Victor Reppert said...

The allegation that the Israelite men spared the young girls in order to rape them is nothing but baseless supposition predicated upon a lack of biblical knowledge. In the custom of the time, marriages were conducted at a young age. Therefore, the reference to the young girls who had not “known man by lying with him” would indicate that they were very young, likely under the age of twelve. These girls were too young to be able to lead the men of Israel away from Jehovah; therefore, these girls were allowed to live. As to raping them, it is more logical to assume that they wanted these girls for servants. This would be similar to Joshua 9, where Joshua allowed the Gibeonites to live in compelled servitude to the Israelites. Moreover, it would have been sinful for the Israelite men to rape the Midianite girls because rape was (and still is) abhorrent to God (Deuteronomy 22:23-28, esp. 25).

Angra Mainyu said...

For a more thorough analysis, I reply to your link with my link ( ), but let's take a look at the Bible.

Numbers 31:9 The children of Israel took captive the women of Midian and their little ones; and all their livestock, and all their flocks, and all their goods, they took for a prey.
So, they took all of the women, girls and boys as captives. What's next?

31:13 Moses, and Eleazar the priest, and all the princes of the congregation, went forth to meet them outside of the camp. 31:14 Moses was angry with the officers of the army, the captains of thousands and the captains of hundreds, who came from the service of the war. 31:15 Moses said to them, Have you saved all the women alive? 31:16 Behold, these caused the children of Israel, through the counsel of Balaam, to commit trespass against Yahweh in the matter of Peor, and so the plague was among the congregation of Yahweh. 31:17 Now therefore kill every male among the little ones, and kill every woman who has known man by lying with him. 31:18 But all the girls, who have not known man by lying with him, keep alive for yourselves.

So, Moses was angry because they kept the women alive, and order the murder of all of those women, for "leading the Israelites stray", allegedly.
Imagine that some women convince some men to worship Baal or whatever deity the women in question believe in. For that reason (or for bringing about some plague, which is a false accusation Moses leveled against them), the women are executed. It's atrocious behavior, even if Yahweh were real (which, by the way, the women in question wouldn't have known, but regardless).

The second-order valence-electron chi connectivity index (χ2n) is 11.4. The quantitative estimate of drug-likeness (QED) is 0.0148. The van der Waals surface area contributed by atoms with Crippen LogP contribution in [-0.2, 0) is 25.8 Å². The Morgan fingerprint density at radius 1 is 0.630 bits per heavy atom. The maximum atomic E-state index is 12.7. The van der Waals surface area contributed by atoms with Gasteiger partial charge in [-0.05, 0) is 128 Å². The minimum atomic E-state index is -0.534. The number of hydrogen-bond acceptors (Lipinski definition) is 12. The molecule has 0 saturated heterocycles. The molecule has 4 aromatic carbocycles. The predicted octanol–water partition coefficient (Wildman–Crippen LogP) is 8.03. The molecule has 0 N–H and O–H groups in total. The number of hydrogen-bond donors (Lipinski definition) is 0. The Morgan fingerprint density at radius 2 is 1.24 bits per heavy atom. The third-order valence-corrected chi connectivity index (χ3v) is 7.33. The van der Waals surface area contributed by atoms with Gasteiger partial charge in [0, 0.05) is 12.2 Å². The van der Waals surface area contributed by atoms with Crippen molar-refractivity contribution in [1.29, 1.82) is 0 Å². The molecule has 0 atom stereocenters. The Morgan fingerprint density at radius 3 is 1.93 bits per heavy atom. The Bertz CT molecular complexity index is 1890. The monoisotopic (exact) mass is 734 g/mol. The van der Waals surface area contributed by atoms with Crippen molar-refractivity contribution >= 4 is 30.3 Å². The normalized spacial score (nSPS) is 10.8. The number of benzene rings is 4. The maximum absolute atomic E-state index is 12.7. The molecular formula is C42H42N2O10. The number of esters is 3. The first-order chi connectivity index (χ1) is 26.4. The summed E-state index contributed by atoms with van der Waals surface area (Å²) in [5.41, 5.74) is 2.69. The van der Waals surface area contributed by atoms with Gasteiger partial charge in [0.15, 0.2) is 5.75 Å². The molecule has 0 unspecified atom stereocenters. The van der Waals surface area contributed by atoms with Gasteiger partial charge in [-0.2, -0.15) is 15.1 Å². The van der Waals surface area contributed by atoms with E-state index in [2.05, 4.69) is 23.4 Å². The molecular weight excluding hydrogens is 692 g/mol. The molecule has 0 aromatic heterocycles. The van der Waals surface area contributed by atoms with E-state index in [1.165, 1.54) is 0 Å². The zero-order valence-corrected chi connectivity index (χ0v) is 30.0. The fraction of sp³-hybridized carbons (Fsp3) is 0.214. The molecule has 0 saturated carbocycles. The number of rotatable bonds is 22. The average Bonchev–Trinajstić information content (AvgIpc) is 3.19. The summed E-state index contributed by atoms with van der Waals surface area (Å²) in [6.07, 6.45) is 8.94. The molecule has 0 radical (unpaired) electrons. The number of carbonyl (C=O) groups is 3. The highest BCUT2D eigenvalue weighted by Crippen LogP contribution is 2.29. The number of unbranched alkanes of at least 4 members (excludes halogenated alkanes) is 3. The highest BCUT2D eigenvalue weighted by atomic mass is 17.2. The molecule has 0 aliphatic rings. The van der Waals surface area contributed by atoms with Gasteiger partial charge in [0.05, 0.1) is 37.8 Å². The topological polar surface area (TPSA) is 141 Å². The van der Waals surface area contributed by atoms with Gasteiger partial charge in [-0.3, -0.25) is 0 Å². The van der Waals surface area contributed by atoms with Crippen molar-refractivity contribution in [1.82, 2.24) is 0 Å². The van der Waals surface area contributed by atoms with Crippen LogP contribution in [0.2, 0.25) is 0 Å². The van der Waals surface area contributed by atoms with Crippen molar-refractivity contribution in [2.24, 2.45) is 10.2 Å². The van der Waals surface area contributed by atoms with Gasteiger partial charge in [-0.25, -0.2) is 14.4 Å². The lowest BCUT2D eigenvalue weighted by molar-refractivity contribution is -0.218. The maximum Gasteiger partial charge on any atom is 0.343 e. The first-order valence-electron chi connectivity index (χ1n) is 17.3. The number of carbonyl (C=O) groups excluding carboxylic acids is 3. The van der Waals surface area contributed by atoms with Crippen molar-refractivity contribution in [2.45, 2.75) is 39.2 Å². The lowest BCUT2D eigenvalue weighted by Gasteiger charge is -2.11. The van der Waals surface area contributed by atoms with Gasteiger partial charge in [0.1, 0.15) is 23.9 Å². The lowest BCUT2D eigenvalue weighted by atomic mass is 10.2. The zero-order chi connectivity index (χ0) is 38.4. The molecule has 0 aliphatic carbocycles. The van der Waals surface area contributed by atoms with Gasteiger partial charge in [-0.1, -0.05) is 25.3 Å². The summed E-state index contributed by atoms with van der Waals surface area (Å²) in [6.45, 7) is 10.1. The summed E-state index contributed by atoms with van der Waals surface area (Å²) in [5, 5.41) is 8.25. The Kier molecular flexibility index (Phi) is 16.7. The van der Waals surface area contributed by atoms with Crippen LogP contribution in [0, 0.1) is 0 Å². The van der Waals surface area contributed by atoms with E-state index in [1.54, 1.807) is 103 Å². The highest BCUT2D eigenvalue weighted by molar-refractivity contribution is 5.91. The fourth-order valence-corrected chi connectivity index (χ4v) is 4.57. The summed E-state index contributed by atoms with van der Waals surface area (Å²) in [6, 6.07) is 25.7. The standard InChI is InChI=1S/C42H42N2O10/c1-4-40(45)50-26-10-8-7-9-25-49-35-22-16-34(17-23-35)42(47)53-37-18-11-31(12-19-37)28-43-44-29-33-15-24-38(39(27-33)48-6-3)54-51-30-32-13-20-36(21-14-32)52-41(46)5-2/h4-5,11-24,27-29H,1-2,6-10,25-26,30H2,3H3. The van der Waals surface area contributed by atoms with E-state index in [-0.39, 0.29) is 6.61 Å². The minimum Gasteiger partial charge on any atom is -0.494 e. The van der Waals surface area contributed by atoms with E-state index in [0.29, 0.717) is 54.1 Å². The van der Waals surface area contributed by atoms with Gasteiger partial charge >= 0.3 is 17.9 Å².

The fact that a powerful being (even assuming it happened) was commanding such behavior would be good evidence that the being in question was evil. But Moses failed to realize that.
Moreover, Moses commanded the murder of all of the male children - with all of the suffering that would be involved but even without that, it would have been evil -, and told his men to keep all of the girls who have not known man for themselves.
Clearly, that was sexual slavery. Their consent was never asked, and the boys were murdered, so it's not more logical to assume they wanted them as servants excluding sexual servitude. It makes no sense, actually. While a few of them might have kept them as domestic servants without a sexual component, there is absolutely no good reason to think that that would be the usual behavior, let alone the behavior in all cases. There was no law against raping them, and indeed, rape was usual behavior for raiding armies like that. The fact that they murder all of the males is also telling.
Moreover, the sanctioning of rape is very common throughout the Bible.
For example, a man was allowed (for example) to sell his daughter as a servant, and then the buyer could (if he so chose) marry her to his own son (Exodus 21:7-10). Her consent was not required at any point. Or consider Joshua 15:13-17, or Judges 1:11-13, where Caleb openly promises to give his daughter Achsah as wife to whoever strikes and takes Kiriath Sepher. There is no suggestion in the Bible that the promise was illegal, or that it was conditioned to Achsah’s agreement, or that Achsah had previously agreed. No one asked for clarification, either. And when Othniel took Kiriath Sepher, Caleb gave him Achsah as wife – as Caleb had promised -, again without any suggestion of an illegal act, or that she had a say on the matter.

Angra Mainyu said...